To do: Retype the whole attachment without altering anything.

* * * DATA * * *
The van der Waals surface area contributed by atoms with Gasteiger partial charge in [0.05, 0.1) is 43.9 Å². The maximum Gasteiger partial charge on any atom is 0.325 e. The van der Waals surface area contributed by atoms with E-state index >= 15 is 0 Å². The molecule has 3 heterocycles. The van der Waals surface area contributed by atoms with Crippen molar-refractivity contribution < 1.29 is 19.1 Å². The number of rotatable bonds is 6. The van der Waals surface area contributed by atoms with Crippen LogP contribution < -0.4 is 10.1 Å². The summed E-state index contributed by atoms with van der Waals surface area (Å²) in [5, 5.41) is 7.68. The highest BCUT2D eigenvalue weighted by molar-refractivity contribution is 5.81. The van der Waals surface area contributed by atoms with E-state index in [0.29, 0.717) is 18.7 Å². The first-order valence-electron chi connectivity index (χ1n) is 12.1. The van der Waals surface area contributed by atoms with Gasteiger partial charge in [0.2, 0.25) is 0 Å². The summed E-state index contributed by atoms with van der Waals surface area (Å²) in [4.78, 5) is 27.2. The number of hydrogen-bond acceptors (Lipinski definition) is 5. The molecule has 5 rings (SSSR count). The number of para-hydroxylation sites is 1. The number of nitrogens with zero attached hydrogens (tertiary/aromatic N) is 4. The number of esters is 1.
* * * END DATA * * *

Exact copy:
The van der Waals surface area contributed by atoms with Gasteiger partial charge in [0.05, 0.1) is 43.9 Å². The maximum Gasteiger partial charge on any atom is 0.325 e. The van der Waals surface area contributed by atoms with E-state index >= 15 is 0 Å². The molecule has 3 heterocycles. The van der Waals surface area contributed by atoms with Crippen molar-refractivity contribution < 1.29 is 19.1 Å². The number of rotatable bonds is 6. The van der Waals surface area contributed by atoms with Crippen LogP contribution < -0.4 is 10.1 Å². The summed E-state index contributed by atoms with van der Waals surface area (Å²) in [5, 5.41) is 7.68. The highest BCUT2D eigenvalue weighted by molar-refractivity contribution is 5.81. The van der Waals surface area contributed by atoms with E-state index in [0.29, 0.717) is 18.7 Å². The first-order valence-electron chi connectivity index (χ1n) is 12.1. The van der Waals surface area contributed by atoms with Gasteiger partial charge in [0.2, 0.25) is 0 Å². The summed E-state index contributed by atoms with van der Waals surface area (Å²) in [4.78, 5) is 27.2. The number of hydrogen-bond acceptors (Lipinski definition) is 5. The molecule has 5 rings (SSSR count). The number of para-hydroxylation sites is 1. The number of nitrogens with zero attached hydrogens (tertiary/aromatic N) is 4. The number of esters is 1.